Letters; October/November 2007; Scientific American Mind; by Staff Editor; 2 Page(s)
David G. Myers's article, "The Powers and Perils of Intuition," dealt in part with statistics; for example, women fear breast cancer more than heart disease but are more likely to die of heart disease than of breast cancer, and we fear planes more than cars, although more people die in cars than in planes. I think the author missed something central about how the brain assesses risk.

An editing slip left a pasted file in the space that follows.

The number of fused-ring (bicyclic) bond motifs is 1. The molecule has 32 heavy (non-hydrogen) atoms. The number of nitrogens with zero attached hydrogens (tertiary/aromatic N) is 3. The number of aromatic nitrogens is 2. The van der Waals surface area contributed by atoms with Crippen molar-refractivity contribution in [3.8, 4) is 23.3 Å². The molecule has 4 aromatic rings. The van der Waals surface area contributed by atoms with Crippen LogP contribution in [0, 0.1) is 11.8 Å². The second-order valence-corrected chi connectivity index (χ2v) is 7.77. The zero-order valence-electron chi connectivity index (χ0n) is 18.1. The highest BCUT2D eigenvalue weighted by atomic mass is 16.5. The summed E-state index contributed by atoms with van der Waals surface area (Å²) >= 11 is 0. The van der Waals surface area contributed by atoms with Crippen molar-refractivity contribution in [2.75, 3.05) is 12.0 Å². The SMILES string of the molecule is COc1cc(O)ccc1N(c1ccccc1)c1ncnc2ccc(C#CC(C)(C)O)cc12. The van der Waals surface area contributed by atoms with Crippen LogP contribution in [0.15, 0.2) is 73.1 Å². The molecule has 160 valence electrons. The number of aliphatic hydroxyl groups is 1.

The brain does not make a fear assessment based on the likelihood of a particular event occurring; rather it does so based on the likelihood of dying if you should find yourself in a particular event. For example, when it comes to planes and cars, the brain isn't concerned with how likely it is that you will be in one or the other. Instead it is saying, "If I am in a plane crash, I will certainly die. If I am in a car crash, however, there is some decent chance that I will live because people survive car crashes all the time. Therefore, planes are scarier than cars." Along the same lines, cancer is famously lethal. Heart disease, on the other hand, feels survivable--plenty of people get heart disease and then change their diets or exercise or get bypass surgery and survive.